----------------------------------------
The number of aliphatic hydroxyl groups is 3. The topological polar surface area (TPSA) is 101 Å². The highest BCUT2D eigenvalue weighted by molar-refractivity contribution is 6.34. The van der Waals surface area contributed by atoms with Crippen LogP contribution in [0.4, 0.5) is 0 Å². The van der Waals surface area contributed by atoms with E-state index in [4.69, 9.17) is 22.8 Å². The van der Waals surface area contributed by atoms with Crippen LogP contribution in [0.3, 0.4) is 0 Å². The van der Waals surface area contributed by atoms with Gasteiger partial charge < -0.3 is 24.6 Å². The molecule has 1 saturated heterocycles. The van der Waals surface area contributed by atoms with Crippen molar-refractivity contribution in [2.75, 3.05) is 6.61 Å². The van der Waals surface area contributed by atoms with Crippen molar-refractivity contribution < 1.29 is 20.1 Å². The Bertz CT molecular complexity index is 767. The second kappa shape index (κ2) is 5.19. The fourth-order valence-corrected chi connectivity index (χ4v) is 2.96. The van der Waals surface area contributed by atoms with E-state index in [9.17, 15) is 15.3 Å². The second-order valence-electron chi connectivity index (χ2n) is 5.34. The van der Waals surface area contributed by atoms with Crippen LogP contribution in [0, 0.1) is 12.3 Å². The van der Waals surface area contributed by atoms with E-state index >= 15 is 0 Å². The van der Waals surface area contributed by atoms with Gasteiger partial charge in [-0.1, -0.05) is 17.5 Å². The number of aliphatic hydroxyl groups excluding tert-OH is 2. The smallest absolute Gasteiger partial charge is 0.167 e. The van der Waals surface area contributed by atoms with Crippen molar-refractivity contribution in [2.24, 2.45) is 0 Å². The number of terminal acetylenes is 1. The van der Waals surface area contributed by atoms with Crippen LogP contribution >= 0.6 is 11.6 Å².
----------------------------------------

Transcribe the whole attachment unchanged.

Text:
The number of aliphatic hydroxyl groups is 3. The topological polar surface area (TPSA) is 101 Å². The highest BCUT2D eigenvalue weighted by molar-refractivity contribution is 6.34. The van der Waals surface area contributed by atoms with Crippen LogP contribution in [0.4, 0.5) is 0 Å². The van der Waals surface area contributed by atoms with E-state index in [4.69, 9.17) is 22.8 Å². The van der Waals surface area contributed by atoms with Crippen LogP contribution in [0.3, 0.4) is 0 Å². The van der Waals surface area contributed by atoms with Gasteiger partial charge < -0.3 is 24.6 Å². The molecule has 1 saturated heterocycles. The van der Waals surface area contributed by atoms with Crippen molar-refractivity contribution in [2.75, 3.05) is 6.61 Å². The van der Waals surface area contributed by atoms with Crippen molar-refractivity contribution < 1.29 is 20.1 Å². The Bertz CT molecular complexity index is 767. The second kappa shape index (κ2) is 5.19. The fourth-order valence-corrected chi connectivity index (χ4v) is 2.96. The van der Waals surface area contributed by atoms with E-state index in [9.17, 15) is 15.3 Å². The second-order valence-electron chi connectivity index (χ2n) is 5.34. The van der Waals surface area contributed by atoms with Crippen LogP contribution in [0, 0.1) is 12.3 Å². The van der Waals surface area contributed by atoms with E-state index >= 15 is 0 Å². The van der Waals surface area contributed by atoms with Gasteiger partial charge in [-0.1, -0.05) is 17.5 Å². The number of aliphatic hydroxyl groups excluding tert-OH is 2. The smallest absolute Gasteiger partial charge is 0.167 e. The van der Waals surface area contributed by atoms with Crippen molar-refractivity contribution in [2.24, 2.45) is 0 Å². The number of terminal acetylenes is 1. The van der Waals surface area contributed by atoms with Crippen LogP contribution >= 0.6 is 11.6 Å².